A Little Respect: Recognizing the Contributions of the Undetectable Community

HIV criminalization laws in the United States are outdated and archaic.  In 33 states, an HIV positive individual could be prosecuted and convicted of a felony for having unprotected sex with a partner if they do not disclose their status.  Even if undetectable and adhering to their treatment regimen the courts rarely require proof of intent to transmit HIV to another person.  HIV positive individuals are treated like criminals and their voices are rarely given credence. Hundreds of Americans were prosecuted last year under these laws.  In most cases, disclosure cannot be proven either way. It is a tale of ‘he said, she said’; more accurately, ‘he said, he said’. Just an accusation is enough to charge anyone who is HIV positive.  Simply put, it is a witch hunt.

Engaging in bareback sex is an act of personal responsibility.  Sole culpability should not be placed on an HIV positive partner.  Condomless sex is a choice made by all sex partners and each should be fully aware of their own sexual health risks.  One cannot assume they are negative for HIV if not regularly tested and practicing treatment as prevention. Placing blind trust in anyone who claims to be negative is a poor decision that substantially increases the risk of acquiring HIV.  It is a decision based on personal choice and no partner can take full responsibility.  Have lawmakers forgotten that HIV isn’t the only sexually transmitted infection?  Are we ignoring the fact that HPV, syphilis, hepatitis A, B, and C, meningitis, chlamydia, and gonorrhea are all transmitted in the same manner?  HIV criminalization laws are an injustice to all positive individuals and perpetuate the stigma of HIV automatically equating sexual predatory intent.  Take into consideration that situations involving drugs or alcohol only go to further show the importance of shared responsibility.

An unsettling trend within the LGBT community has began to emerge; the shaming of those who are openly HIV positive, but undetectable.  The CDC (Centers for Disease Control) recently confirmed, through years of study, that those who have an undetectable viral load are incapable of passing the virus, even through unprotected sex.  Undetectable equals untransmittable. Condom only advocacy has been pitted against PrEP; treatment as prevention, leaving undetectable individuals in the crossfire. 1 out of every 10 HIV positive individuals are not aware of their status and are responsible for 90 percent of new infections.  Creating needless and distracting controversy, within the community, over the insinuation that undetectable presents the risk is lazy advocacy and needs to stop. Painting PrEP users as promiscuous party boys is a sad and shameful reflection on the community.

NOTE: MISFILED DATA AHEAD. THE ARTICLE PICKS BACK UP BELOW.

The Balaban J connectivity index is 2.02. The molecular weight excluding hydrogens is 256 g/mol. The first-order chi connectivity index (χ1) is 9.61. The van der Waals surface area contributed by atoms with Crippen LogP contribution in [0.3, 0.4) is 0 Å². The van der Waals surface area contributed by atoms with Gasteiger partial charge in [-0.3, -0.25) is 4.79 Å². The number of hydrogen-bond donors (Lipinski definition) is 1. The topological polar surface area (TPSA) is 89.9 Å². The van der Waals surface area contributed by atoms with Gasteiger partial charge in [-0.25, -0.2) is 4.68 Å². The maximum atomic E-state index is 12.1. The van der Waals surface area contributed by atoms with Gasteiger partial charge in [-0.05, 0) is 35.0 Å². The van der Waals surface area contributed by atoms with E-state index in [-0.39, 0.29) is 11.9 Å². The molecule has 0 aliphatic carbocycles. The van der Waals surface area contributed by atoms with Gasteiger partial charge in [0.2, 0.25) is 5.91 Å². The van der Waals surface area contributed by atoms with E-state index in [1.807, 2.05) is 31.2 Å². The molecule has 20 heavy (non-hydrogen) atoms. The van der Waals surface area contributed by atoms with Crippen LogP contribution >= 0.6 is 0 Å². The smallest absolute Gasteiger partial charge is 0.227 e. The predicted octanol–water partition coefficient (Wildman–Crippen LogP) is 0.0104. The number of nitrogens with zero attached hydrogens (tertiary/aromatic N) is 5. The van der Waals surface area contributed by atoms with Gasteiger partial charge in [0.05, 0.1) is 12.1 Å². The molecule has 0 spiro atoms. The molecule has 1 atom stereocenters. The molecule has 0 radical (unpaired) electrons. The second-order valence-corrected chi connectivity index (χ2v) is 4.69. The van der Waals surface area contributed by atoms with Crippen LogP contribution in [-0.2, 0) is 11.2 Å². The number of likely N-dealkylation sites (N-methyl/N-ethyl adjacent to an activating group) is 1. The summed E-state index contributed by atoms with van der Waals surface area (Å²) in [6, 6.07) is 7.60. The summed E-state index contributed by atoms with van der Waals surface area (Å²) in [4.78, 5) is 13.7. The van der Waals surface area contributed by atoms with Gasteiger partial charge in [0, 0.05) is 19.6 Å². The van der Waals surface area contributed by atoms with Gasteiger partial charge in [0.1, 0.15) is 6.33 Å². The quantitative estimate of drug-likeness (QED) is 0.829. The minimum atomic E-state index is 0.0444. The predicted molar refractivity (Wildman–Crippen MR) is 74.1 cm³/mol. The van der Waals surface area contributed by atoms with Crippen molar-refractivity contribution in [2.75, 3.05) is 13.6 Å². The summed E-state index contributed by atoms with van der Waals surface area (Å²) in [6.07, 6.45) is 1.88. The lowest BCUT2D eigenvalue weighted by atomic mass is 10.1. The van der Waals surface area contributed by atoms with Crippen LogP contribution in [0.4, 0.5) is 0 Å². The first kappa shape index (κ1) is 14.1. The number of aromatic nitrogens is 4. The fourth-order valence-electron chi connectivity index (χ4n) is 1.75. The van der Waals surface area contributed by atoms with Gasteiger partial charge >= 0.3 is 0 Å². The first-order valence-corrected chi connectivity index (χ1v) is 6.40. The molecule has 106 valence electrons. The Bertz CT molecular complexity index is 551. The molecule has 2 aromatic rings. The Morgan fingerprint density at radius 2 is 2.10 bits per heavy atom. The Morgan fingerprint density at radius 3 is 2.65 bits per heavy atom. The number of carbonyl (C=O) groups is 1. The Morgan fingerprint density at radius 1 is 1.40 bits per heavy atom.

Those on PrEP, and stick to the strict regimen of use, are leading the charge when it comes to lowering HIV transmission rates in the United States and they deserve credit.  From this point on; attention should focus on getting more individuals tested, providing accessible care, and encouraging others to look into treatment as prevention. Condom use is a crucial safe sex practice and should continue to be encouraged and promoted.  It cannot be the lone method. Victimizing those who are undetectable and bullying PrEP users is never justifiable forms of advocacy.

There is this wild assumption that all an HIV positive person has to do is take a pill and they instantly become undetectable.  The misconception is that once on antiretroviral medication the fight against HIV is over and lives are free of struggle. These beliefs could not be further from the truth.  Of those diagnosed positive in the United States, only around 40 percent have access to life saving medications and treatment. Battling insurance companies, stigmas, and issues like workplace discrimination can all impare treatment and adherence.  It’s bittersweet to come to the realization that not only is the undetectable community saving their own lives, but they are saving the lives of others as well. Their daily fight to remain undetectable prevents an epidemic from becoming an apocalypse.  They deserve compassion and respect for their unsung service to the health of all LGBT.


2 thoughts on “A Little Respect: Recognizing the Contributions of the Undetectable Community”

  1. Ken, 



    maybe your well known predilection long before PrEp of grooming young subordinates  for unprotected  sex without condoms had something to do with it. Alternately knowing your status and lying about it — and defying the army’s order to use condoms are likely not only were you  convicted — most importantly it ws upheld on appeal. 


    just a hunch but I met 3 guys who had similar stories the victim in a Relatively short period of time without making any effort to do so. Maybe you want to take a look at that before draping yourself in your newfound activist garb—  when in fact many of us have been fighting this for 30 years would’ve been completely offended and sickened by your behavior — and it has nothing to do with criminalization but being a decent human beIng.

  2. Thank you for the article

    Thank you for the article Cory – please don't forget that the US Military has been prosecuting HIV+ service members since 1991 with No Evidence – No Investigation – No Sex – just on an accusation.  Even in my own case when my accuser chris hamilton admits to lying, stealing passwords, no sexual contact and the denial of the phylogenetic analysis to prove my innocence – it was nothing more than a "Witch Hunt"  Even when a witness comes forward and admits the prosecution lied and coerced his testimony, signs a sworn statement recanting his testimony the US Army refuses to even review the case. HIV Criminalization cases reflect some of the worst abuses of our legal system…they are as you rightfully call them a "Witch Hunt"  


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